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Because the political appointees fighting for our way of life .... aren't

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posted on Dec, 20 2010 @ 12:44 PM
Last week, in the Opinion Pages fo the New York Times, a rather well-known cloumnist, Jack Klugman, shared some information with the paper's audience regarding our national effort to contend with the economic gatekeepers and their ilk.....

His piece, entitled "Wall Street Whitewash" appeared in the December 16, 2010 web-pages at

The author not-so-gently called our attention to our apparent naivette in expecting our appointed public servants' drive and diligence to meet the challenge of facing the single greatest powers on Earth..... the players in the world of high finance. While his erudite rant appears to align itself with the dogma of partisan blame, the facts he shares are very disconcerting.

Enter the "Financial Crisis Inquiry Commission", a body described by Mr. Klugman thusly;

The bipartisan Financial Crisis Inquiry Commission was established by law to “examine the causes, domestic and global, of the current financial and economic crisis in the United States."

Now, for those of us inclined to be anal about research, you can digest their projected self-image at which you can visit at your leisure. My interest was in the following...

(from the FCIC website)

The 10 members of the bi-partisan Commission, prominent private citizens with significant experience in banking, market regulation, taxation, finance, economics, housing, and consumer protection, were appointed by Congress on July 15, 2009. The Chair, Phil Angelides, and Vice Chair, Bill Thomas, were selected jointly by the House and Senate Majority and Minority Leadership.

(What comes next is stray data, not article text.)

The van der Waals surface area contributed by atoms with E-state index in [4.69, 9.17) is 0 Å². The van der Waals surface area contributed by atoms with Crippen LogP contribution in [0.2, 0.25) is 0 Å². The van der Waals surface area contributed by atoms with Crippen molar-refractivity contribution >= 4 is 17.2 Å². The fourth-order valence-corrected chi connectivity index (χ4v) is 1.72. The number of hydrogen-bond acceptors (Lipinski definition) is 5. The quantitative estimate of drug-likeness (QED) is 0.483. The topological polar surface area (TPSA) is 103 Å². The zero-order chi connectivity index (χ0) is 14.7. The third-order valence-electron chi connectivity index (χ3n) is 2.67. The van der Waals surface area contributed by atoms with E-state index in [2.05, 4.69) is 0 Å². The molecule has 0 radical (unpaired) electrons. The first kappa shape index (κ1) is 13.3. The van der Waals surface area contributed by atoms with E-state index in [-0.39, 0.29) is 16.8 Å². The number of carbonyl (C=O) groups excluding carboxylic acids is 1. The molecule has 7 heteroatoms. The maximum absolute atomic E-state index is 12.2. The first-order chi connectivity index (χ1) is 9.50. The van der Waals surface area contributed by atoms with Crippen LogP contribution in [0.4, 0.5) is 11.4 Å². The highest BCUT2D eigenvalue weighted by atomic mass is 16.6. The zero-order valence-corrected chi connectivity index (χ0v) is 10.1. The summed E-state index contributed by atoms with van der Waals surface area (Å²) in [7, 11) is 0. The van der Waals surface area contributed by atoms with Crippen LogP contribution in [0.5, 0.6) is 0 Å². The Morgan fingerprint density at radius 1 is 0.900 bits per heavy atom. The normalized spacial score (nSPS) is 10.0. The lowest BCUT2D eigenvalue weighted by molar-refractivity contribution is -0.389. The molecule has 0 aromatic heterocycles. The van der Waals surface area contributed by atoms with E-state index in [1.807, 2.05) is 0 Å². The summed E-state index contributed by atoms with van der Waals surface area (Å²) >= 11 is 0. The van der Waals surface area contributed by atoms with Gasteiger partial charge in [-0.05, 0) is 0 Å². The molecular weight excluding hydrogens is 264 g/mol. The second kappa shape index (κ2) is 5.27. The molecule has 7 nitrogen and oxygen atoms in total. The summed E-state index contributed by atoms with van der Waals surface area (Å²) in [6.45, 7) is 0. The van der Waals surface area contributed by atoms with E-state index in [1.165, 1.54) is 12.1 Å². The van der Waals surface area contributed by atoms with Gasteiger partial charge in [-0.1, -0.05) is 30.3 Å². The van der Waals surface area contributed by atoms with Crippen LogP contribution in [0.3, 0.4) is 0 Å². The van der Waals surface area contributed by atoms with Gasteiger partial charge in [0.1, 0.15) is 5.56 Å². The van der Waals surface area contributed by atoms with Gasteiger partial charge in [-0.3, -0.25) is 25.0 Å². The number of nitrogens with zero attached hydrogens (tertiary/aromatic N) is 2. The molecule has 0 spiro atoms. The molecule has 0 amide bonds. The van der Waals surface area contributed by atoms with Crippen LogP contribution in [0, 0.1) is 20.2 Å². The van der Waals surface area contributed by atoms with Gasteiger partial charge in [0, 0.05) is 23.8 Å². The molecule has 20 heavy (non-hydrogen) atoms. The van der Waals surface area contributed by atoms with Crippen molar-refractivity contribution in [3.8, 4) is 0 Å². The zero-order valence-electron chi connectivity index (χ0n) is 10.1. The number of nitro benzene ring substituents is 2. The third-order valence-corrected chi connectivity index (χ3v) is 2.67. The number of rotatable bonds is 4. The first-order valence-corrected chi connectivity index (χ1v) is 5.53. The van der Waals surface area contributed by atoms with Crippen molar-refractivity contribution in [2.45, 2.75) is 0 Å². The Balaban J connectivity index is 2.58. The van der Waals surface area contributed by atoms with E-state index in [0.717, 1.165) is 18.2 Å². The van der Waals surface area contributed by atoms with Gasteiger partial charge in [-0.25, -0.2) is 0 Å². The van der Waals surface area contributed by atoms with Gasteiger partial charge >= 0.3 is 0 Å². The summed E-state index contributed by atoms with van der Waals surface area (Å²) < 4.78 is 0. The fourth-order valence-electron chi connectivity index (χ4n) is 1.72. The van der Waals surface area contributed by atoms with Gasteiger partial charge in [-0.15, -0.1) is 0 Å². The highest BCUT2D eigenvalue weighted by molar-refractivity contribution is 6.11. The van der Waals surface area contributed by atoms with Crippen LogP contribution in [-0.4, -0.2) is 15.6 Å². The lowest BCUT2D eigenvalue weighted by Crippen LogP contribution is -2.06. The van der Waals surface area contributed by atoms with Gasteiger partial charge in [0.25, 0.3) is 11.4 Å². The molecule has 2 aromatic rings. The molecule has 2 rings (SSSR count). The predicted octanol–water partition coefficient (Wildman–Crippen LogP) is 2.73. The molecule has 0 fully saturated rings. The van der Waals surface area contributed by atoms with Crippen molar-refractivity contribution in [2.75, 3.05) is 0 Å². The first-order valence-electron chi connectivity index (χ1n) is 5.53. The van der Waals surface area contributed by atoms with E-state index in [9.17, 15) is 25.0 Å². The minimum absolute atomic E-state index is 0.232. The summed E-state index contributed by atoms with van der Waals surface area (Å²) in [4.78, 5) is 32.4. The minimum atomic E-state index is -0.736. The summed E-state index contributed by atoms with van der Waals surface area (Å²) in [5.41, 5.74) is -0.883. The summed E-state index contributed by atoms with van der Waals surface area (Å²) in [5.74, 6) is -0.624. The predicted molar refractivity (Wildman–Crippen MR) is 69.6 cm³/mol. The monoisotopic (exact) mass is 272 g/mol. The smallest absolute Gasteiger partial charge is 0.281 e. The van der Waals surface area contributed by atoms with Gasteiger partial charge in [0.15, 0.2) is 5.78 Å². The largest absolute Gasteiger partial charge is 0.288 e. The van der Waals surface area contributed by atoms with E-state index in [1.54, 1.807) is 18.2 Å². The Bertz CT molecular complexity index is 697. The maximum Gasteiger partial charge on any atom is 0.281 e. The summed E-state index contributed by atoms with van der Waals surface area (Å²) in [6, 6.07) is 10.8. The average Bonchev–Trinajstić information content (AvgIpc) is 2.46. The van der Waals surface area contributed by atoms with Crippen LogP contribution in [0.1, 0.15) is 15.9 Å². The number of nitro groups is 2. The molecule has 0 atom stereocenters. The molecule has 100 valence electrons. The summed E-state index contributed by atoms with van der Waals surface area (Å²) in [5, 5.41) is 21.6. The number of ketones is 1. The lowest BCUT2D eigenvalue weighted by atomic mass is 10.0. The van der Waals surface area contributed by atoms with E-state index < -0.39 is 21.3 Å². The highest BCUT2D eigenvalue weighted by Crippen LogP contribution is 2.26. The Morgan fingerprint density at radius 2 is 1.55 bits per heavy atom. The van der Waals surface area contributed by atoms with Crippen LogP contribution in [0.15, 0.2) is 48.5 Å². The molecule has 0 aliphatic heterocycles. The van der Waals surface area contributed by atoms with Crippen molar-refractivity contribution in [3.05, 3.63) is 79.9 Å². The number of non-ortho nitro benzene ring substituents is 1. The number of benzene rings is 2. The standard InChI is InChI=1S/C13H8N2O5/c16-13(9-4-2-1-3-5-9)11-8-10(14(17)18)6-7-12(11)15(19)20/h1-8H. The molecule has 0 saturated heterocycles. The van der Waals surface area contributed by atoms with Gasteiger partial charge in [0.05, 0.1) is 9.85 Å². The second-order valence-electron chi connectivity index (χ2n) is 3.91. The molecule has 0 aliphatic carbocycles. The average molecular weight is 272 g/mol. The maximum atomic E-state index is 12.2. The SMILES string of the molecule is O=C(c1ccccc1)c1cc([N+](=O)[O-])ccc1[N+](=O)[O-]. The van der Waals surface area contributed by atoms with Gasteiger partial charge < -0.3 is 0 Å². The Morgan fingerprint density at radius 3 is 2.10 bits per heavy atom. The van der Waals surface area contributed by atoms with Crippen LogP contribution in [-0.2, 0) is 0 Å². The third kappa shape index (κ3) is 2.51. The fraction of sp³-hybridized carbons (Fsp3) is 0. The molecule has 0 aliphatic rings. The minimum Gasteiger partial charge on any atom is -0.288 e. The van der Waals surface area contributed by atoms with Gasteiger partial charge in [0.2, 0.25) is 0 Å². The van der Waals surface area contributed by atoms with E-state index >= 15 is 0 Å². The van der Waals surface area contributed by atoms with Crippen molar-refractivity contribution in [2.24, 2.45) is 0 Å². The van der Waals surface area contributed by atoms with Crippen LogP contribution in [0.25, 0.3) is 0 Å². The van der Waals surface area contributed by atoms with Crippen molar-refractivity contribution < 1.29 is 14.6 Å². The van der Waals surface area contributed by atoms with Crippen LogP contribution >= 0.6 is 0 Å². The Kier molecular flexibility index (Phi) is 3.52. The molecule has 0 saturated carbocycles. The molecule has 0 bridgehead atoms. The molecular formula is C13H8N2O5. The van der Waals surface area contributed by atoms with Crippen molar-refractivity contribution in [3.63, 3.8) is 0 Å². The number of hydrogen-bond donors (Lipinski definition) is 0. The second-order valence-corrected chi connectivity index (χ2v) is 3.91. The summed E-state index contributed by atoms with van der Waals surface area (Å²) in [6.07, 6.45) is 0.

The commission is comprised of:

Phil Angelides, Commission Chairman

The apparently "Democrat-aligned' Phil Angelides served as California's State Treasurer. As early as 2002, he warned of excesses and abuses in the nation's financial markets, mobilizing pension funds and investors to push for reforms, fight fraud, curb egregious executive compensation, and expand shareholder and investor rights. He was a consistent voice against California's deficit spending and excessive borrowing. He put the weight of the state's pension funds behind investment in clean energy and the fight against global warming - seeding the "green tech" investment revolution. During his tenure as Treasurer, Mr. Angelides served as a trustee for California's two major pension funds.

Mr. Angelides, is a graduate of Harvard University and a Coro Foundation Fellow. He served from 1975 to 1983 in California government, where he was a policy leader in affordable housing, urban planning, and public finance. Afterwards he entered the private sector in 1984 and, in 1986, formed his own real estate investment business. Mr. Angelides is currently President of Riverview Capital Investments.

He was the Democratic nominee for Governor of California in 2006. He currently serves as the National Chairman of the Apollo Alliance.


Hon. Bill Thomas, Commission Vice Chairman

Republican Thomas, has been a member of the U.S. House of Representatives for 28 years.

Mr. Thomas continues his examination of substantial economic issues in search of coalition-building solutions through his work as a visiting fellow at the American Enterprise Institute (AEI).

As former chairman of the House Ways and Means Committee, Mr. Thomas was responsible for reforming Medicare legislation, nearly $2 trillion in tax relief and reforms to the U.S. pension system.

During his six years as chairman, Mr. Thomas helped the President attain trade promotion authority and guided seven free trade agreements through Congress. He also created an energy tax package aimed at strengthening the nation's existing energy infrastructure while promoting alternative energy sources.

Prior to his election as Chairman of the Ways and Means Committee, Mr. Thomas served as Chairman of the Ways and Means Health Subcommittee where he was instrumental in the passage of the "Health Insurance Portability and Accountability Act of 1996," as well as the author of the "Medicare Preservation Act."


Brooksley Born, Commissioner